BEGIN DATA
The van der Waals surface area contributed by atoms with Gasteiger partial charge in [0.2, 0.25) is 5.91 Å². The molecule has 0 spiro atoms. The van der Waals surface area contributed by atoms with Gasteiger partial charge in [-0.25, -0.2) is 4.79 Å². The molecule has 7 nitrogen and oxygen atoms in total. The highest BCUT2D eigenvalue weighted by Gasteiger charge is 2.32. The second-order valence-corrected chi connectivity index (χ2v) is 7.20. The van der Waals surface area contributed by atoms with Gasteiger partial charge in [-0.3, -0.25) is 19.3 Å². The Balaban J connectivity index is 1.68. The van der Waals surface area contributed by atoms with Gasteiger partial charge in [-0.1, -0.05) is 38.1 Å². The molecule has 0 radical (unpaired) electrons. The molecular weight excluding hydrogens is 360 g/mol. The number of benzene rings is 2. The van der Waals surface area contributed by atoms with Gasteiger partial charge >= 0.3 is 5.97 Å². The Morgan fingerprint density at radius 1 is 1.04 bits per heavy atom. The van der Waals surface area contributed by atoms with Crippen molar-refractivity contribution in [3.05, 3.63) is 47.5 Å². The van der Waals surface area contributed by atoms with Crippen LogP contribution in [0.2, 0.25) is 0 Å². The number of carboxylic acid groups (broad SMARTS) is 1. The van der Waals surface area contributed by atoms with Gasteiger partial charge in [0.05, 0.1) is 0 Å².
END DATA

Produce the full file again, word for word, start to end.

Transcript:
The van der Waals surface area contributed by atoms with Gasteiger partial charge in [0.2, 0.25) is 5.91 Å². The molecule has 0 spiro atoms. The van der Waals surface area contributed by atoms with Gasteiger partial charge in [-0.25, -0.2) is 4.79 Å². The molecule has 7 nitrogen and oxygen atoms in total. The highest BCUT2D eigenvalue weighted by Gasteiger charge is 2.32. The second-order valence-corrected chi connectivity index (χ2v) is 7.20. The van der Waals surface area contributed by atoms with Gasteiger partial charge in [-0.3, -0.25) is 19.3 Å². The Balaban J connectivity index is 1.68. The van der Waals surface area contributed by atoms with Gasteiger partial charge in [-0.1, -0.05) is 38.1 Å². The molecule has 0 radical (unpaired) electrons. The molecular weight excluding hydrogens is 360 g/mol. The number of benzene rings is 2. The van der Waals surface area contributed by atoms with Gasteiger partial charge >= 0.3 is 5.97 Å². The Morgan fingerprint density at radius 1 is 1.04 bits per heavy atom. The van der Waals surface area contributed by atoms with Crippen molar-refractivity contribution in [3.05, 3.63) is 47.5 Å². The van der Waals surface area contributed by atoms with Crippen LogP contribution in [0.2, 0.25) is 0 Å². The number of carboxylic acid groups (broad SMARTS) is 1. The van der Waals surface area contributed by atoms with Gasteiger partial charge in [0.05, 0.1) is 0 Å².